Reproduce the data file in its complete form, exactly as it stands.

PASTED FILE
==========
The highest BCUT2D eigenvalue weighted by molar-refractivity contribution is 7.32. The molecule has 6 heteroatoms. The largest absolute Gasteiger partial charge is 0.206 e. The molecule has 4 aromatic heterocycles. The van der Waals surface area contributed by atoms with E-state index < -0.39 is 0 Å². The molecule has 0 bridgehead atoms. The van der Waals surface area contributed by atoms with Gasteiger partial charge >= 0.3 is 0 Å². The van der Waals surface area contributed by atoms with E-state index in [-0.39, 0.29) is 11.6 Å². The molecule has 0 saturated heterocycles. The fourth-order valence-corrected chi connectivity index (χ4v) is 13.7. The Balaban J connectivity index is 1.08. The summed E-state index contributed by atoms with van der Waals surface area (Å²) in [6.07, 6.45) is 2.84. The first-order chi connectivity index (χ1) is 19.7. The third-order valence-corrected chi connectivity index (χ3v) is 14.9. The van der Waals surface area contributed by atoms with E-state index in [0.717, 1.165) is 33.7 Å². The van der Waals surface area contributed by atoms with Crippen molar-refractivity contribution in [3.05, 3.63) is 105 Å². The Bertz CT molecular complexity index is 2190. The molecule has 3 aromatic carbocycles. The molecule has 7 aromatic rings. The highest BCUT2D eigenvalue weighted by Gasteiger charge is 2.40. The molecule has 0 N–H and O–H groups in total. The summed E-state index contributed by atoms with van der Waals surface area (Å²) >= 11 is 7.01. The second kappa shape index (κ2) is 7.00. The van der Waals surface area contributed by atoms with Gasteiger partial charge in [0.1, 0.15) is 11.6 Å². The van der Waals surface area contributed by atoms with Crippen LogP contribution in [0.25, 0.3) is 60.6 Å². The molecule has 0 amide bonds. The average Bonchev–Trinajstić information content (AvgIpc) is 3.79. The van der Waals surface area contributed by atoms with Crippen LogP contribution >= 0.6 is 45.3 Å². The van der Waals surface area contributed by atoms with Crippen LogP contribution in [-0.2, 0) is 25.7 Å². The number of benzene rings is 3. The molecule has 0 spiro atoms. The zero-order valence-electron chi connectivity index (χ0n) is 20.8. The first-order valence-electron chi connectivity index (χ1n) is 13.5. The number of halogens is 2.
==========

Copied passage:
The highest BCUT2D eigenvalue weighted by molar-refractivity contribution is 7.32. The molecule has 6 heteroatoms. The largest absolute Gasteiger partial charge is 0.206 e. The molecule has 4 aromatic heterocycles. The van der Waals surface area contributed by atoms with E-state index < -0.39 is 0 Å². The molecule has 0 bridgehead atoms. The van der Waals surface area contributed by atoms with Gasteiger partial charge >= 0.3 is 0 Å². The van der Waals surface area contributed by atoms with E-state index in [-0.39, 0.29) is 11.6 Å². The molecule has 0 saturated heterocycles. The fourth-order valence-corrected chi connectivity index (χ4v) is 13.7. The Balaban J connectivity index is 1.08. The summed E-state index contributed by atoms with van der Waals surface area (Å²) in [6.07, 6.45) is 2.84. The first-order chi connectivity index (χ1) is 19.7. The third-order valence-corrected chi connectivity index (χ3v) is 14.9. The van der Waals surface area contributed by atoms with E-state index in [0.717, 1.165) is 33.7 Å². The van der Waals surface area contributed by atoms with Crippen molar-refractivity contribution in [3.05, 3.63) is 105 Å². The Bertz CT molecular complexity index is 2190. The molecule has 3 aromatic carbocycles. The molecule has 7 aromatic rings. The highest BCUT2D eigenvalue weighted by Gasteiger charge is 2.40. The molecule has 0 N–H and O–H groups in total. The summed E-state index contributed by atoms with van der Waals surface area (Å²) >= 11 is 7.01. The second kappa shape index (κ2) is 7.00. The van der Waals surface area contributed by atoms with Gasteiger partial charge in [0.1, 0.15) is 11.6 Å². The van der Waals surface area contributed by atoms with Crippen LogP contribution in [0.25, 0.3) is 60.6 Å². The molecule has 0 amide bonds. The average Bonchev–Trinajstić information content (AvgIpc) is 3.79. The van der Waals surface area contributed by atoms with Crippen LogP contribution >= 0.6 is 45.3 Å². The van der Waals surface area contributed by atoms with Crippen LogP contribution in [-0.2, 0) is 25.7 Å². The number of benzene rings is 3. The molecule has 0 spiro atoms. The zero-order valence-electron chi connectivity index (χ0n) is 20.8. The first-order valence-electron chi connectivity index (χ1n) is 13.5. The number of halogens is 2.